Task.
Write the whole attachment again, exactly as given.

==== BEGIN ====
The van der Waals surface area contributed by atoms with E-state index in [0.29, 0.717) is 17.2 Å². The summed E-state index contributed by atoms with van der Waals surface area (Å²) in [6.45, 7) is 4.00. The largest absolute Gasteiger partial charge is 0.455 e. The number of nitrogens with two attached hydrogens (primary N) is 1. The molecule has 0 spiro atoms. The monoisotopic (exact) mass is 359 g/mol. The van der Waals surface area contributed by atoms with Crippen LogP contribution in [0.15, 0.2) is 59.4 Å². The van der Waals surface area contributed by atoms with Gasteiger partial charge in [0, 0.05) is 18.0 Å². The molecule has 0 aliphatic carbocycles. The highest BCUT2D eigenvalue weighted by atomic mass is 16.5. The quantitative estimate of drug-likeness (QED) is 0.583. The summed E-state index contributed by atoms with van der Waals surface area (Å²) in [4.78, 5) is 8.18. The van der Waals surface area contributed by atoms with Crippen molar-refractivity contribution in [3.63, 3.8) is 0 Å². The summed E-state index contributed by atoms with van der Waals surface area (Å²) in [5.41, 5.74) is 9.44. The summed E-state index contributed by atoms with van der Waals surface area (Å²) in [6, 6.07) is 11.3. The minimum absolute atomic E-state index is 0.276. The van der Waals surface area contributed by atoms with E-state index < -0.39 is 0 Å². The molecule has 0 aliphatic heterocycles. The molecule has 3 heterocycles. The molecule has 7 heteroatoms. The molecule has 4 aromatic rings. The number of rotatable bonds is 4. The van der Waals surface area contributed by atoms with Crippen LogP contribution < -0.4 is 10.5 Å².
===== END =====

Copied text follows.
The van der Waals surface area contributed by atoms with E-state index in [0.29, 0.717) is 17.2 Å². The summed E-state index contributed by atoms with van der Waals surface area (Å²) in [6.45, 7) is 4.00. The largest absolute Gasteiger partial charge is 0.455 e. The number of nitrogens with two attached hydrogens (primary N) is 1. The molecule has 0 spiro atoms. The monoisotopic (exact) mass is 359 g/mol. The van der Waals surface area contributed by atoms with Crippen LogP contribution in [0.15, 0.2) is 59.4 Å². The van der Waals surface area contributed by atoms with Gasteiger partial charge in [0, 0.05) is 18.0 Å². The molecule has 0 aliphatic carbocycles. The highest BCUT2D eigenvalue weighted by atomic mass is 16.5. The quantitative estimate of drug-likeness (QED) is 0.583. The summed E-state index contributed by atoms with van der Waals surface area (Å²) in [4.78, 5) is 8.18. The van der Waals surface area contributed by atoms with Crippen molar-refractivity contribution in [3.63, 3.8) is 0 Å². The summed E-state index contributed by atoms with van der Waals surface area (Å²) in [5.41, 5.74) is 9.44. The summed E-state index contributed by atoms with van der Waals surface area (Å²) in [6, 6.07) is 11.3. The minimum absolute atomic E-state index is 0.276. The van der Waals surface area contributed by atoms with E-state index < -0.39 is 0 Å². The molecule has 0 aliphatic heterocycles. The molecule has 3 heterocycles. The molecule has 7 heteroatoms. The molecule has 4 aromatic rings. The number of rotatable bonds is 4. The van der Waals surface area contributed by atoms with Crippen LogP contribution < -0.4 is 10.5 Å².